United States District Court, W.D. Washington, Seattle
JOHN D. CURL, Plaintiff,
NANCY A. BERRYHILL, Acting Commissioner of Social Security, Defendant.
ORDER REVERSING THE COMMISSIONER AND REMANDING FOR
A. TSUCHIDA, UNITED STATES MAGISTRATE JUDGE.
Curl appeals the ALJ's decision finding him not disabled.
The ALJ found Hairy Cell Leukemia is a severe impairment; Mr.
Curl has the RFC to perform light work with additional
limitations; and that he can perform past relevant work as a
claims examiner. Tr. 22-32. Mr. Curl contends the ALJ erred
by misevaluating his testimony and the medical evidence, and
by failing to find at step two that his mental disorders are
severe impairments. Dkt. For the reasons below the Court
REVERSES the Commissioner's final
decision and REMANDS the matter for further
administrative proceedings under sentence four of 42 U.S.C.
Mr. Curl's Testimony
Curl first contends the ALJ erred in rejecting his testimony
about the severity of his limitations. Dkt. 9 at 4. The ALJ
did not find Mr. Curl was malingering and was therefore
required to provide clear and convincing reasons to reject
his testimony. Smolen v. Chater, 80 F.3d 1273,
1283-84 (9th Cir. 1996). The ALJ rejected Mr. Curl's
testimony for several reasons, at least one of which is valid
and supported by substantial evidence. In specific, the ALJ
found that after Mr. Curl was laid off in 2013, he received
unemployment benefits, reporting he was ready, able, and
willing to perform full-time work during the period he
alleged he was disabled. The ALJ further found Mr. Curl
sought and applied for jobs during this time. Tr. 30. Mr.
Curl argues the ALJ erred because the ALJ “did not
indicate how this calls the claimant's credibility into
question, ” and the Supreme Court in Cleveland v.
Policy Mgmt. Sys. Corp., 526 U.S. 795 (1999), indicated
an individual's willingness to perform
“accommodated work” is not determinative of
whether an individual is disabled for SSDI purposes. Dkt. 9
and record do not support Mr. Curl's argument. The
Cleveland decision did not address whether the ALJ
may consider a claimant's application for unemployment
benefits in weighing the claimant's testimony. The Ninth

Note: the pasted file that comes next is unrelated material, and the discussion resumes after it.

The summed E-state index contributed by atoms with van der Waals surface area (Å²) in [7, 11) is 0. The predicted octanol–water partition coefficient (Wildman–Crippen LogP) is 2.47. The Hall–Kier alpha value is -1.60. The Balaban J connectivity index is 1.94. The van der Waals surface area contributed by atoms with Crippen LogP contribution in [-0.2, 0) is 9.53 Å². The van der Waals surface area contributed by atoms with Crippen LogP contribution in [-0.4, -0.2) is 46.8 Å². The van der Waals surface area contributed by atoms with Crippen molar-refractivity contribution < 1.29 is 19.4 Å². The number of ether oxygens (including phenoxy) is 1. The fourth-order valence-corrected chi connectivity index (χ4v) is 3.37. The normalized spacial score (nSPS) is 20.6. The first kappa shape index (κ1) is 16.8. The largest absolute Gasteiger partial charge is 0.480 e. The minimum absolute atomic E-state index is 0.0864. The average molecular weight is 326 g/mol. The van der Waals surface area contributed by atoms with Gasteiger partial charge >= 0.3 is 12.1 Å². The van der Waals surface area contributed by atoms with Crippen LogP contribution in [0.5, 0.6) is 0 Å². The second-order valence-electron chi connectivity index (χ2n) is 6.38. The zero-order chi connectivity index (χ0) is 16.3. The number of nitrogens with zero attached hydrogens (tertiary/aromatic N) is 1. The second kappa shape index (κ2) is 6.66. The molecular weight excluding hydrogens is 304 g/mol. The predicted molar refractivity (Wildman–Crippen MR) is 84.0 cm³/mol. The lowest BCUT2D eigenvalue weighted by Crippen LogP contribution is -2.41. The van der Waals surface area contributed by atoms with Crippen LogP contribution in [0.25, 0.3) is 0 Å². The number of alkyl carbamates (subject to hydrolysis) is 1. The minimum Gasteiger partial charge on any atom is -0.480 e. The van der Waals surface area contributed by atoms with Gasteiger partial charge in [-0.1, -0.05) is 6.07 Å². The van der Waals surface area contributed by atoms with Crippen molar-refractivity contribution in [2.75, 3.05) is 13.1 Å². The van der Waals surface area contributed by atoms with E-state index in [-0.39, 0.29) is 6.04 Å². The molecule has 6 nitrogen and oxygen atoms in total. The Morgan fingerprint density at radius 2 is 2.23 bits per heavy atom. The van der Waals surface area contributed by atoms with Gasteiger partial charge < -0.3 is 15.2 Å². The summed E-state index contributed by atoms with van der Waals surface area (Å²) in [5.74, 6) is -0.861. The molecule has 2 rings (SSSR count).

Circuit has held the ALJ may consider a claimant's
application for unemployment benefits during the alleged
disability period, in which the claimant certified an ongoing
search for full-time employment. Jorgensen v.
Berryhill, 680 Fed.Appx. 612, 613 (9th Cir. 2017) citing
Carmickle v. Comm'r, Soc. Sec. Admin., 533 F.3d
1155, 1161-62 (9th Cir. 2008). Here Mr. Curl testified he
received disability benefits representing he was applying for
full-time work, not part-time or “accommodated”
work. Tr. 50. Accordingly the Court finds the ALJ's
rationale is supported by substantial evidence.
gave other reasons to reject Mr. Curl's testimony which
need not be discussed. Even assuming the other reasons are
erroneous, the error would be harmless. This is because the
ALJ provided at least one valid reason supported by
substantial evidence. See Carmickle, 533 F.3d at
Curl contends the ALJ misevaluated the opinions of examining
doctor John Neer, Psy.D., and reviewing doctors Michael
Brown, Ph.D., and Cynthia Collingwood, Ph.D. Dkt. 9 at 12,
Neer opined Mr. Curl could perform simple and repetitive
tasks as well as detailed and complex tasks. Tr. 297. The ALJ
accepted this opinion but rejected Dr. Neer's
determination that “based on [Mr. Curl's] report,
his fatigue is likely to interfere with his ability to work a
full shift or long periods of a day.” Tr. 25. The ALJ
reasoned the doctor's determination was based upon Mr.
Curl's subjective reports and that Dr. Neer is not a
medical doctor and the opinion is thus outside the scope of
his evaluation. Id. The Commissioner contends the
ALJ properly rejected Dr. Neer's opinion because it was
based upon the discredited self-reports of Mr. Curl.
ALJ does not provide clear and convincing reasons for
rejecting an examining doctor's opinion by questioning
the credibility of the applicant's complaints when the
doctor does not discredit those complaints and supports her
ultimate opinion with her own observations. Edlund v.
Massanari, 253 F.3d 1152, 1159 (9th Cir. 2001). Here,
Dr. Neer did not question Mr. Curl's credibility. The
doctor stated Mr. Curl's report of fatigue would
interfere with his ability to work, but that is not the sole
basis for his opinions. Dr. Neer also stated “He does
appear to be somewhat depressed with low energy and
difficulties with concentration and attention.” Tr.
297. This is a clinical observation the doctor made of Mr.
Curl, and one which the ALJ failed to address. This failure
is harmful because the ALJ did not provide a reasoned basis
to conclude Dr. Neel's opinion is more heavily based on
Mr. Curl's self-reports than on clinical observations.
See e.g., Ghanim v. Colvin, 763 F.3d 1154, 1162 (9th
also erred in rejecting Dr. Neer's opinion as outside the
scope of the psychological evaluation. Dr. Neer opined Mr.
Curl's current psychiatric issues appear to be secondary
to his medical condition. Because Mr. Curl's physical and
mental problems are intertwined, his limitations flow from
their combined impact, and were therefore within the scope of
the evaluation. The ALJ accordingly erred as matter of law.
See Farris v. Barnhart, 147 Fed.Appx. 638, 639 (9th
Cir. 2005) (ALJ erred in rejecting psychologist's opinion
based upon the combined impact of back pain and mental
impairment which the ALJ found was outside the doctor's
Drs. Brown ...